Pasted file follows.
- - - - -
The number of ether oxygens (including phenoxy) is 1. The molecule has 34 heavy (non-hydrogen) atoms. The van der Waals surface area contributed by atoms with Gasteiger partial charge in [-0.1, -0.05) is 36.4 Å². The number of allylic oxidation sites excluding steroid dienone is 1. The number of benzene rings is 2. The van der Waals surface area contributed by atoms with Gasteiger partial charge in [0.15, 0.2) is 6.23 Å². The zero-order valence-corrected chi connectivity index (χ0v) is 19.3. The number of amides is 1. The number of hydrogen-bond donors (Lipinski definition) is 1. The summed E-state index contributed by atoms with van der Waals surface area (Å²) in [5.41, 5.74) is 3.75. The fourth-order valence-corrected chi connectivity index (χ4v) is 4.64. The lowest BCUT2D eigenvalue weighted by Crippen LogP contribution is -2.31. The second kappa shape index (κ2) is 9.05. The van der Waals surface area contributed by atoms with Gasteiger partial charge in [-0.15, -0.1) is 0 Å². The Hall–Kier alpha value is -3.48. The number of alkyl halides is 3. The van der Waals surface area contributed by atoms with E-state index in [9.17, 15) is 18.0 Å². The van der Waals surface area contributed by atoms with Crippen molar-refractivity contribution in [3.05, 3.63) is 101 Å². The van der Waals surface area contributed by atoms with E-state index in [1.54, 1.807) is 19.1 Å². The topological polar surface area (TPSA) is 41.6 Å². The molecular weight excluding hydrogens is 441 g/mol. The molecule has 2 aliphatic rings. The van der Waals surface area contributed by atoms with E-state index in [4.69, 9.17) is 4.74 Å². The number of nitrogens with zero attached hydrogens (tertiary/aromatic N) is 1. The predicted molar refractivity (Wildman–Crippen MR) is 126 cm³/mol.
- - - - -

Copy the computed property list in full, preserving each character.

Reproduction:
The number of ether oxygens (including phenoxy) is 1. The molecule has 34 heavy (non-hydrogen) atoms. The van der Waals surface area contributed by atoms with Gasteiger partial charge in [-0.1, -0.05) is 36.4 Å². The number of allylic oxidation sites excluding steroid dienone is 1. The number of benzene rings is 2. The van der Waals surface area contributed by atoms with Gasteiger partial charge in [0.15, 0.2) is 6.23 Å². The zero-order valence-corrected chi connectivity index (χ0v) is 19.3. The number of amides is 1. The number of hydrogen-bond donors (Lipinski definition) is 1. The summed E-state index contributed by atoms with van der Waals surface area (Å²) in [5.41, 5.74) is 3.75. The fourth-order valence-corrected chi connectivity index (χ4v) is 4.64. The lowest BCUT2D eigenvalue weighted by Crippen LogP contribution is -2.31. The second kappa shape index (κ2) is 9.05. The van der Waals surface area contributed by atoms with Gasteiger partial charge in [-0.15, -0.1) is 0 Å². The Hall–Kier alpha value is -3.48. The number of alkyl halides is 3. The van der Waals surface area contributed by atoms with E-state index in [9.17, 15) is 18.0 Å². The van der Waals surface area contributed by atoms with Crippen molar-refractivity contribution in [3.05, 3.63) is 101 Å². The van der Waals surface area contributed by atoms with E-state index in [1.54, 1.807) is 19.1 Å². The topological polar surface area (TPSA) is 41.6 Å². The molecular weight excluding hydrogens is 441 g/mol. The molecule has 2 aliphatic rings. The van der Waals surface area contributed by atoms with E-state index in [4.69, 9.17) is 4.74 Å². The number of nitrogens with zero attached hydrogens (tertiary/aromatic N) is 1. The predicted molar refractivity (Wildman–Crippen MR) is 126 cm³/mol.